• Texas, Mexico Retail Fuel Mkts Seeing Mini Phenomenon in Branding Strategies

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    A mini phenomenon is occurring in the U.S. and Mexican retail fuel markets
    involving Pemex-branded fuel.

    Mexicans in Texas have been flocking to the handful of Pemex branded retail
    stations stateside, proving Pemex's marketing strategy of targeting the Hispanic
    population in the U.S. to be on the mark. Conversely, many Mexicans in Mexico
    are making a beeline to buy fuel from the growing number of new international
    branded gasoline stations in Mexico, including Shell, Arco, Chevron and BP.

    Some industry sources told OPIS that the motivations behind the strong demand at
    Pemex-branded stations in the U.S. and the international branded fuel pumps in
    Mexico are different.

    Pemex opened its first store in the U.S. for the first time a few years ago in
    2015 to significant fanfare, completed with el mariachi performance and
    celebrations at the official opening of the first store at Pasadena, south of
    Houston. Since then, sources said that there is an increasing Pemex brand
    loyalty in the U.S. among Mexicans and the Hispanics population in Texas.

    Also, Pemex-branded stations in Texas are drawing in the crowd with authentic
    Mexican food and merchandise, and ultimately, fuel prices at Pemex stations are
    considered very competitive, sources said.

    On Friday, regular gasoline at Pemex station in Pasadena was priced at $2.63/gal
    if paid by cash, and payments by credit cards are 10cts/gal higher. This was
    compared with $2.69-$2.75/gal cash at two Shell stations and $2.59/gal for at a
    Murphy USA station nearby.

    Besides Pasadena, Pemex has four other retail stations in Texas, including
    McAllen, El Paso and Brownsville.

    OPIS reported earlier this year that the first Pemex retail branded gasoline
    station in California popped up in Hanford in the Central Valley as Pemex
    planned to expand its retail station network into California.

    Mexican sources told OPIS that Pemex's retail expansion into the U.S. was in a
    direct response to the expansions of U.S. and international oil companies into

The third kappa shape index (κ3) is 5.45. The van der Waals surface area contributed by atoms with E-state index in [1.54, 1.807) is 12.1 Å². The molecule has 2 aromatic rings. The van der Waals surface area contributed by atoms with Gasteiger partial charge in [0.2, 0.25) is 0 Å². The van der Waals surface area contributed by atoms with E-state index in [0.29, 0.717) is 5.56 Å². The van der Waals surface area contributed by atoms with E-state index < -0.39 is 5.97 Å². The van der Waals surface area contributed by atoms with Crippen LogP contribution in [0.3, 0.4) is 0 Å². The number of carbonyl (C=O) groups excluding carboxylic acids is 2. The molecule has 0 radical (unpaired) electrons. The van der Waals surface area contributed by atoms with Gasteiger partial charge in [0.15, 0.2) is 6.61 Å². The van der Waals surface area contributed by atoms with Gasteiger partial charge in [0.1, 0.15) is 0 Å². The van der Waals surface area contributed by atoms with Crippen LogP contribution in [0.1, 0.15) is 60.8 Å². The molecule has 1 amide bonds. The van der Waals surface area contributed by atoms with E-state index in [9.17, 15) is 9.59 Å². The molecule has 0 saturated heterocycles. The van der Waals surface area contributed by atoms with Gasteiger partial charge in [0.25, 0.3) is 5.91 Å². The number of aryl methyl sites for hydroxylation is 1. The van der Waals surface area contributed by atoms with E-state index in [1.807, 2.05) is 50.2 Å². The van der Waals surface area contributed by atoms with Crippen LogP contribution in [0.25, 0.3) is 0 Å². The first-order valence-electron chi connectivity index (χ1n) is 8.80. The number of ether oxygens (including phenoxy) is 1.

the Mexican retail and wholesale fuel markets amid the ongoing Mexican energy
    reform. Pemex's focus is now on expanding Pemex branded and possibly unbranded
    fuel sales in the U.S. It is noted that Pemex does not have a presence in the
    U.S. unbranded wholesale fuel rack markets so far, but that may change later.

    Pemex is targeting regional markets in the U.S. with a high concentration of
    Hispanics population, including California, Texas and possibly Arizona. In
    California, Pemex is aiming to have 20 Pemex-branded stations this year, and
    possibly another 20 next year. Unlike the five stations in Texas, Pemex will not
    own these retail stations, which will be on a 20-year branded fuel supply
    agreement with Pemex via a third-party marketer in the U.S.

    Over in Mexico, international retail fuel brands are slowly adding more
    stations, aiming to break Pemex's monopoly of that downstream market. The
    growing expansion of foreign brands in Mexico may represent a significant and
    symbolic change, but it is unlikely to make a large dent on Pemex's market share
    anytime soon, sources said.

    International retail brands offer an assurance of fuel quality and services as
    well as accountability in fuel volume purchased, sources said. In Mexico,
    consumers, retailers and wholesalers have been grappling with ongoing issues of
    fuel thefts. Sources had said that consumers expect not to receive the full
    volume they pay for at the pumps, and this shortchanging of fuel supplies is
    prevalent in the entire supply chain from the refineries to the pumps.

    International branded retail prices in Mexico are expected to be slightly more
    expensive than Pemex brand gasoline, but international branded retailers
    maintained that they would stay competitive on the streets. It is possible that
    some consumers in Mexico could be willing to pay a price premium for branded
    fuel and better services.


    --Edgar Ang, eang@opisnet.com

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